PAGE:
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FRED
07-20-06, 11:25 AM
Rate rise won't help, economists warn (http://tinyurl.com/kfj87)
July 20, 2006 - Sydney Morning Herald

WHEN the Federal Reserve chairman, Ben Bernanke, testifies about the American economy to a US Senate committee overnight (Australian time), all eyes and ears will focus on his view of inflation and any hints of whether he will keep raising interest rates in order to curb it.

But some analysts think the Fed has less influence over inflation these days, making higher interest rates less effective as a tool to control it. They fear further rate increases could slow the economy and hurt consumers without reducing inflation.

Today's inflation, these economists believe, is driven substantially by rising prices of commodities and basic materials - oil, copper, aluminium, steel and others. Commodity inflation, they argue, is the result of forces largely beyond the control of US interest rates: political volatility in the Middle East, for example, and demand for materials from the rapidly growing economies of China and India."

AntiSpin: Bernanke got one thing right yesterday, the US economy is slowing. But as we learned in our interview with James Rogers (http://www.itulip.com/jamesrogers1.htm) in May, the economy is also experiencing cost-push inflation, and as this story points out, there is little the Fed can do about it. But it appears that both Bernanke and the markets still believe in the theory of a Non-Accelerating Inflation Rate of Unemployment (NAIRU (http://en.wikipedia.org/wiki/NAIRU)), that the prospect of increasing unemployment in a slowing economy will contain inflation pressures, so further rate hikes are unnecessary. When Bernanke announced yesterday that Interest Rate Hikes May Be Over (http://biz.yahoo.com/ap/060719/bernanke.html?.v=17), the news sent the DOW up 212 points. However, as we learned from Martin Mayer in our interview that we plan to publish shortly, NAIRU is a collective delusion destined for the trash heap of politically convenient economic theory, along with supply-side economics. When the markets figure this out, this rally will have turned out to be an excellent opportunity to take short positions.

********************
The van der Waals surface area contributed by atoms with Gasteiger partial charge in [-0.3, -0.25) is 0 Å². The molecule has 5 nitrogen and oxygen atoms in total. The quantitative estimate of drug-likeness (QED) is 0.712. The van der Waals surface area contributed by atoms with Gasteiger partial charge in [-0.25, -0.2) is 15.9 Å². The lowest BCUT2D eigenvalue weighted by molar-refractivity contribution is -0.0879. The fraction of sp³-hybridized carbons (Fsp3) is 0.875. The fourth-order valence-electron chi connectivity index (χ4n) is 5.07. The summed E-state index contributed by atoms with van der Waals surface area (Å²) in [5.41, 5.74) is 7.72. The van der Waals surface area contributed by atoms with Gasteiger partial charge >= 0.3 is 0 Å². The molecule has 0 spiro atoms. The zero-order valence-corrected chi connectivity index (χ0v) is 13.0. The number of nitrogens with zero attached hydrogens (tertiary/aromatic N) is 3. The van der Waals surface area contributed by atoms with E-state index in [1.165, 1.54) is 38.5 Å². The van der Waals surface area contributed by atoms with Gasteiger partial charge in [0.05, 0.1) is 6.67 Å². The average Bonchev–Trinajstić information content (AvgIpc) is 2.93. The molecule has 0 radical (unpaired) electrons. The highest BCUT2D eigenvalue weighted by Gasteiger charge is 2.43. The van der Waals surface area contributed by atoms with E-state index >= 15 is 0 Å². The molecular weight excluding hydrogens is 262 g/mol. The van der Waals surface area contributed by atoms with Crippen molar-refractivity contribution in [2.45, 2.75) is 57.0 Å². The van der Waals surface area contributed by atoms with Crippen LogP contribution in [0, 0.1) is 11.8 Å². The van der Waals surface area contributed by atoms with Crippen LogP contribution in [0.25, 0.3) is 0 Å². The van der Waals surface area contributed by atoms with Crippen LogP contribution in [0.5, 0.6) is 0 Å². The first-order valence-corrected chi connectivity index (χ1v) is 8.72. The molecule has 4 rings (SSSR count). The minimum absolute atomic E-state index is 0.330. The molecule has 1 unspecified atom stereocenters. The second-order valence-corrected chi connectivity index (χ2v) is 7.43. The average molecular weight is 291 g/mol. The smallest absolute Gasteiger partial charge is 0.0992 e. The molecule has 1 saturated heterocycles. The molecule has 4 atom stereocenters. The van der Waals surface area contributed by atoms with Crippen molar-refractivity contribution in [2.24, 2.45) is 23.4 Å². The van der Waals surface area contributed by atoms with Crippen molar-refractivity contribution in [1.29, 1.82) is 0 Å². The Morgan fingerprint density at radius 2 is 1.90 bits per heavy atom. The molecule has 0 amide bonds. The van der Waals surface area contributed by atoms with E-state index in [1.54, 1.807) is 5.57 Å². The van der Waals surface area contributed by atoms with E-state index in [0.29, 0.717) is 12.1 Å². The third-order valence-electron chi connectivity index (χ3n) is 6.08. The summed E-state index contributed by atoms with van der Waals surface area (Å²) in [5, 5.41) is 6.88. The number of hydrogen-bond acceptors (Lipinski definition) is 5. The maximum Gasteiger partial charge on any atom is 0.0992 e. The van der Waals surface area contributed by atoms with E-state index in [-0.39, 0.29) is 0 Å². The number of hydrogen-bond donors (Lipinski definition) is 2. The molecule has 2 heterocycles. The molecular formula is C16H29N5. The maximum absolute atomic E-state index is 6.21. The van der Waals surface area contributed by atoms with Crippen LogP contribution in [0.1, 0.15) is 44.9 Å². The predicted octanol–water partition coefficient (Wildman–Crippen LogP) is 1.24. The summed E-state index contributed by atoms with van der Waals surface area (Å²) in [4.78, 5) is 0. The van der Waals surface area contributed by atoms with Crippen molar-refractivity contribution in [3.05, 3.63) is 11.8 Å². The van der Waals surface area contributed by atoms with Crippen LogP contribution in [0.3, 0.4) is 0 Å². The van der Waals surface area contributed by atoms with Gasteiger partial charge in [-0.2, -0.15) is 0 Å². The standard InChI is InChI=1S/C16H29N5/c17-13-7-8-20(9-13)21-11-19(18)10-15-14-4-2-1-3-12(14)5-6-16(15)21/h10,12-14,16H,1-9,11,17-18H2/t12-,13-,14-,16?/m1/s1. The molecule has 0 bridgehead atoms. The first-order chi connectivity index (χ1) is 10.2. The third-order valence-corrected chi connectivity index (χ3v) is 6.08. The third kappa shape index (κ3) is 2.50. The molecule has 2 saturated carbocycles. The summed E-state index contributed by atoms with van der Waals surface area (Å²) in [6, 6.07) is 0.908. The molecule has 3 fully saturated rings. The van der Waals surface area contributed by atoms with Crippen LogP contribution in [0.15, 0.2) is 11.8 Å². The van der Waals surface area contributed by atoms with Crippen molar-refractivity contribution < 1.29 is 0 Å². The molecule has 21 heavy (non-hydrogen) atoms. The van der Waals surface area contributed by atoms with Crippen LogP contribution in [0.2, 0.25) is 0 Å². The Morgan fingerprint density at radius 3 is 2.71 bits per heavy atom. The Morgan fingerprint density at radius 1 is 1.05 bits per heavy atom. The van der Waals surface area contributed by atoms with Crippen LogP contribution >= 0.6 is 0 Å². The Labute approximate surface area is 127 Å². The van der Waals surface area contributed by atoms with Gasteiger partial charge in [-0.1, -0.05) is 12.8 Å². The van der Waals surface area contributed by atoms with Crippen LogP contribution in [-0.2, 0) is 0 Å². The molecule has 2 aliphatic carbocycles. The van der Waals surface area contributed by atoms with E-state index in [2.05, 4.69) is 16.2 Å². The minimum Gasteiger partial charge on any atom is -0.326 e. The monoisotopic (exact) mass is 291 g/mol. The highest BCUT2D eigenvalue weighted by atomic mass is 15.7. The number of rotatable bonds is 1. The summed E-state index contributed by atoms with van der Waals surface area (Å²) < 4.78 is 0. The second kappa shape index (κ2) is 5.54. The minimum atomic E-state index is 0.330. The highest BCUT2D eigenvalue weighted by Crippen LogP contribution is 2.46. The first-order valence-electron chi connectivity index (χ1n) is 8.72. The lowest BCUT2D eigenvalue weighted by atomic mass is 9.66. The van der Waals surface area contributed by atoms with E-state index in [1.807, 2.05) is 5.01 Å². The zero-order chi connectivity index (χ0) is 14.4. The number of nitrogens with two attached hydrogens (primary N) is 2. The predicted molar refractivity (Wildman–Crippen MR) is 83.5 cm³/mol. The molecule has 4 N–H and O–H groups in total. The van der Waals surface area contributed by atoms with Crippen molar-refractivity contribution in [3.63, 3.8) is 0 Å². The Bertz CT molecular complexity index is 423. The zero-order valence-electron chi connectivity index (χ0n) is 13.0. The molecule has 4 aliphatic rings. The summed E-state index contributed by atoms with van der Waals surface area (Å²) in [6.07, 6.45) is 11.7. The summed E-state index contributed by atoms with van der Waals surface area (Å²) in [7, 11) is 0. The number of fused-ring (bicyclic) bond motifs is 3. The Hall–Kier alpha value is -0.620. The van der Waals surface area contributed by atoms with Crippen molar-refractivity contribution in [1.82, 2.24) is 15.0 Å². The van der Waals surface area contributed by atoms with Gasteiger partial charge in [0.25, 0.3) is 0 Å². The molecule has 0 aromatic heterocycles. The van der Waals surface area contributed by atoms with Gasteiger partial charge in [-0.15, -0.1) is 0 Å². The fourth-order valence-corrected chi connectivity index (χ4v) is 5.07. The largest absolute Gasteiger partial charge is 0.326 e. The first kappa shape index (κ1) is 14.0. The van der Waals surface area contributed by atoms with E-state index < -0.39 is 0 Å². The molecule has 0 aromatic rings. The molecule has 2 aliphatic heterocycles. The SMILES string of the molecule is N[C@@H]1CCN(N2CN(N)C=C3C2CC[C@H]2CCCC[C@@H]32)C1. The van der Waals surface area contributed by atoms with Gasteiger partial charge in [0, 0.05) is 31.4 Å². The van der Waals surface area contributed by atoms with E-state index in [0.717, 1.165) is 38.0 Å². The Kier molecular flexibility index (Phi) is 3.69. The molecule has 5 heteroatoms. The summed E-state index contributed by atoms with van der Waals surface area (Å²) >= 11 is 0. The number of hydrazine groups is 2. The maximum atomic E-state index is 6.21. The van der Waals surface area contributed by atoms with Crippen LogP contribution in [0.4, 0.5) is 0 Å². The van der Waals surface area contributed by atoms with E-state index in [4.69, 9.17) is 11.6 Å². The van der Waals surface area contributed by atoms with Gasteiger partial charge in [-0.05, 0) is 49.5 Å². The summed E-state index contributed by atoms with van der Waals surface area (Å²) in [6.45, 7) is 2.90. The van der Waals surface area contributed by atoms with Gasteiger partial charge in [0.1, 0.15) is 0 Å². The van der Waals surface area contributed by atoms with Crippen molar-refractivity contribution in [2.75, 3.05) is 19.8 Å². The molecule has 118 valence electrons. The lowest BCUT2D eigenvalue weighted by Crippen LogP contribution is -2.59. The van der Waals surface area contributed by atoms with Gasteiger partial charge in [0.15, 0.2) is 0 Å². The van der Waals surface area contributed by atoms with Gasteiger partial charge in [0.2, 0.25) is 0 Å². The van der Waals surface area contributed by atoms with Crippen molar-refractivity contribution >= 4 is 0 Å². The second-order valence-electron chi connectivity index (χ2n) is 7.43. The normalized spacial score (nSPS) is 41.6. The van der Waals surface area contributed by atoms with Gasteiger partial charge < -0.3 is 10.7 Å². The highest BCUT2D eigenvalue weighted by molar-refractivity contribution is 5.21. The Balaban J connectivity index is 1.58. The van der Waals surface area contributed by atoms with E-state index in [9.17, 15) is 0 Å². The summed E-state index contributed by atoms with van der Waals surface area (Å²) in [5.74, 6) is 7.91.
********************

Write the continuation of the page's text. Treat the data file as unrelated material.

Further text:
blazespinnaker
07-20-06, 06:37 PM
So what are they suggesting here? Let inflation go so the economy doesn't go into recession?

Yikes! The dollar will plummet, inflation will rocket, and the dollar will plummet yet even more. Hyperinflationary spiral.

Rajiv
07-20-06, 07:18 PM
The dollar plummetting is probably the best thing that could happen to the world AND the US economy.

It will ultimately bring back productive jobs to the US. And yes, the period of adjustment will be very painful.

jk
07-21-06, 07:19 AM
what are the alternatives to dealing with the debt at the personal and governmental level?

1. debt can be written down via bankruptcy. very painful. not desirable.
2. we can "grow out of it" - not credible, although this will be the official "reality"
3. we can inflate it away - aahhhhhhh


the dollar must decline and we must have inflation - it's the only way to deal with debt.